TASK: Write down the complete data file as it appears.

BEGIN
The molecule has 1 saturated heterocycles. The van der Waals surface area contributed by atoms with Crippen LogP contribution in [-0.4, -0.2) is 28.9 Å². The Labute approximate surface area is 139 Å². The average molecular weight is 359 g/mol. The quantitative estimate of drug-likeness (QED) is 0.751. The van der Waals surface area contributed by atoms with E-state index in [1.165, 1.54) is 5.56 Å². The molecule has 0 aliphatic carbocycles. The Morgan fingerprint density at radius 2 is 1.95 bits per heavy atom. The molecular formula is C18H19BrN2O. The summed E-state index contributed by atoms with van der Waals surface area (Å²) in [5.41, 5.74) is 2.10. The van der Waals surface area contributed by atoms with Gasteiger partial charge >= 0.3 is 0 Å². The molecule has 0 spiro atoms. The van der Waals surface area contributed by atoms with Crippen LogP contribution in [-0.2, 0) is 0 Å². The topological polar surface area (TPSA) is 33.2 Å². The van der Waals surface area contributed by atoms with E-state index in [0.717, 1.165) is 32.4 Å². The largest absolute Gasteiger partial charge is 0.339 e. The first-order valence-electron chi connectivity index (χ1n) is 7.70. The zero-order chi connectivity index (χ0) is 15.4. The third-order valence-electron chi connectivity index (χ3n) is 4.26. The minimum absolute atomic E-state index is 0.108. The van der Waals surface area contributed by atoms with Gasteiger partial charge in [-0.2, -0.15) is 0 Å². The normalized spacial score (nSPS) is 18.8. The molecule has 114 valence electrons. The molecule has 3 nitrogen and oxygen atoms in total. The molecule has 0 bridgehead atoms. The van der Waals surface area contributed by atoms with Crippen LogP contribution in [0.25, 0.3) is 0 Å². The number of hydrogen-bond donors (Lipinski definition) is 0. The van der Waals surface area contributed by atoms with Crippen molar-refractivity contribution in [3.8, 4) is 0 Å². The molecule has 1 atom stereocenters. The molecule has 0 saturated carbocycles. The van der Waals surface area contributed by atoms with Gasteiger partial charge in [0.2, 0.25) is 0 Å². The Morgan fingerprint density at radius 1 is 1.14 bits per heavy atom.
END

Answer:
The molecule has 1 saturated heterocycles. The van der Waals surface area contributed by atoms with Crippen LogP contribution in [-0.4, -0.2) is 28.9 Å². The Labute approximate surface area is 139 Å². The average molecular weight is 359 g/mol. The quantitative estimate of drug-likeness (QED) is 0.751. The van der Waals surface area contributed by atoms with E-state index in [1.165, 1.54) is 5.56 Å². The molecule has 0 aliphatic carbocycles. The Morgan fingerprint density at radius 2 is 1.95 bits per heavy atom. The molecular formula is C18H19BrN2O. The summed E-state index contributed by atoms with van der Waals surface area (Å²) in [5.41, 5.74) is 2.10. The van der Waals surface area contributed by atoms with Gasteiger partial charge >= 0.3 is 0 Å². The molecule has 0 spiro atoms. The van der Waals surface area contributed by atoms with Crippen LogP contribution in [-0.2, 0) is 0 Å². The topological polar surface area (TPSA) is 33.2 Å². The van der Waals surface area contributed by atoms with E-state index in [0.717, 1.165) is 32.4 Å². The largest absolute Gasteiger partial charge is 0.339 e. The first-order valence-electron chi connectivity index (χ1n) is 7.70. The zero-order chi connectivity index (χ0) is 15.4. The third-order valence-electron chi connectivity index (χ3n) is 4.26. The minimum absolute atomic E-state index is 0.108. The van der Waals surface area contributed by atoms with Gasteiger partial charge in [-0.2, -0.15) is 0 Å². The normalized spacial score (nSPS) is 18.8. The molecule has 114 valence electrons. The molecule has 3 nitrogen and oxygen atoms in total. The molecule has 0 bridgehead atoms. The van der Waals surface area contributed by atoms with Crippen LogP contribution in [0.25, 0.3) is 0 Å². The number of hydrogen-bond donors (Lipinski definition) is 0. The van der Waals surface area contributed by atoms with Crippen molar-refractivity contribution in [3.8, 4) is 0 Å². The molecule has 1 atom stereocenters. The molecule has 0 saturated carbocycles. The van der Waals surface area contributed by atoms with Gasteiger partial charge in [0.2, 0.25) is 0 Å². The Morgan fingerprint density at radius 1 is 1.14 bits per heavy atom.